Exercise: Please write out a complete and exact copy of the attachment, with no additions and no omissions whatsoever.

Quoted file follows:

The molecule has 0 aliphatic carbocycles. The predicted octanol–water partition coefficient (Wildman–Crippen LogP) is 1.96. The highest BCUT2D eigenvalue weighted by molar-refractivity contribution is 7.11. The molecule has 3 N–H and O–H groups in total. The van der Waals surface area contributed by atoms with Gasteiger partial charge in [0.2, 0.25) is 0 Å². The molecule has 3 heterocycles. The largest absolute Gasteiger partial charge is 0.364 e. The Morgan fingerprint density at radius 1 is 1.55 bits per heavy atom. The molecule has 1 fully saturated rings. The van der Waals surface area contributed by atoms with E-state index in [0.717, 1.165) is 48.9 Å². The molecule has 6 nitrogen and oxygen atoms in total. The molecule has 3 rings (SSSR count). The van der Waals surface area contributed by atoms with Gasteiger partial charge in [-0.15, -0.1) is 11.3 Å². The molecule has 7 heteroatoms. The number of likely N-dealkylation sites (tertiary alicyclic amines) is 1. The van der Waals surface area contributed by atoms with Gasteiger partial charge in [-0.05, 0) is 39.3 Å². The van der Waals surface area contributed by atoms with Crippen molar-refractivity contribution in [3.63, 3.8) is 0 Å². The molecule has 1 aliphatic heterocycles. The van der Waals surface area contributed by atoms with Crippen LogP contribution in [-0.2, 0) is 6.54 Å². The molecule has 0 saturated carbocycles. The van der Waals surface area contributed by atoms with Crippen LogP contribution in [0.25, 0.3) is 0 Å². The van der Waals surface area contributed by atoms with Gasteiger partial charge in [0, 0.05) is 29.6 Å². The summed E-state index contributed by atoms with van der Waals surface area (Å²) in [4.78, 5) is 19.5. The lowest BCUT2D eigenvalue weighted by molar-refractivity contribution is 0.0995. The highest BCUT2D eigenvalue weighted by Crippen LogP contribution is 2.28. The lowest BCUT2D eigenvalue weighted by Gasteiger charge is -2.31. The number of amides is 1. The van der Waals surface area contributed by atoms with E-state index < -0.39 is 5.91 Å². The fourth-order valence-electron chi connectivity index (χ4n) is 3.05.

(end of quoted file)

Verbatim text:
The molecule has 0 aliphatic carbocycles. The predicted octanol–water partition coefficient (Wildman–Crippen LogP) is 1.96. The highest BCUT2D eigenvalue weighted by molar-refractivity contribution is 7.11. The molecule has 3 N–H and O–H groups in total. The van der Waals surface area contributed by atoms with Gasteiger partial charge in [0.2, 0.25) is 0 Å². The molecule has 3 heterocycles. The largest absolute Gasteiger partial charge is 0.364 e. The Morgan fingerprint density at radius 1 is 1.55 bits per heavy atom. The molecule has 1 fully saturated rings. The van der Waals surface area contributed by atoms with E-state index in [0.717, 1.165) is 48.9 Å². The molecule has 6 nitrogen and oxygen atoms in total. The molecule has 3 rings (SSSR count). The van der Waals surface area contributed by atoms with Gasteiger partial charge in [-0.15, -0.1) is 11.3 Å². The molecule has 7 heteroatoms. The number of likely N-dealkylation sites (tertiary alicyclic amines) is 1. The van der Waals surface area contributed by atoms with Gasteiger partial charge in [-0.05, 0) is 39.3 Å². The van der Waals surface area contributed by atoms with Crippen molar-refractivity contribution in [3.63, 3.8) is 0 Å². The molecule has 1 aliphatic heterocycles. The van der Waals surface area contributed by atoms with Crippen LogP contribution in [-0.2, 0) is 6.54 Å². The molecule has 0 saturated carbocycles. The van der Waals surface area contributed by atoms with Crippen LogP contribution in [0.25, 0.3) is 0 Å². The van der Waals surface area contributed by atoms with Gasteiger partial charge in [0, 0.05) is 29.6 Å². The summed E-state index contributed by atoms with van der Waals surface area (Å²) in [4.78, 5) is 19.5. The lowest BCUT2D eigenvalue weighted by molar-refractivity contribution is 0.0995. The highest BCUT2D eigenvalue weighted by Crippen LogP contribution is 2.28. The lowest BCUT2D eigenvalue weighted by Gasteiger charge is -2.31. The number of amides is 1. The van der Waals surface area contributed by atoms with E-state index < -0.39 is 5.91 Å². The fourth-order valence-electron chi connectivity index (χ4n) is 3.05.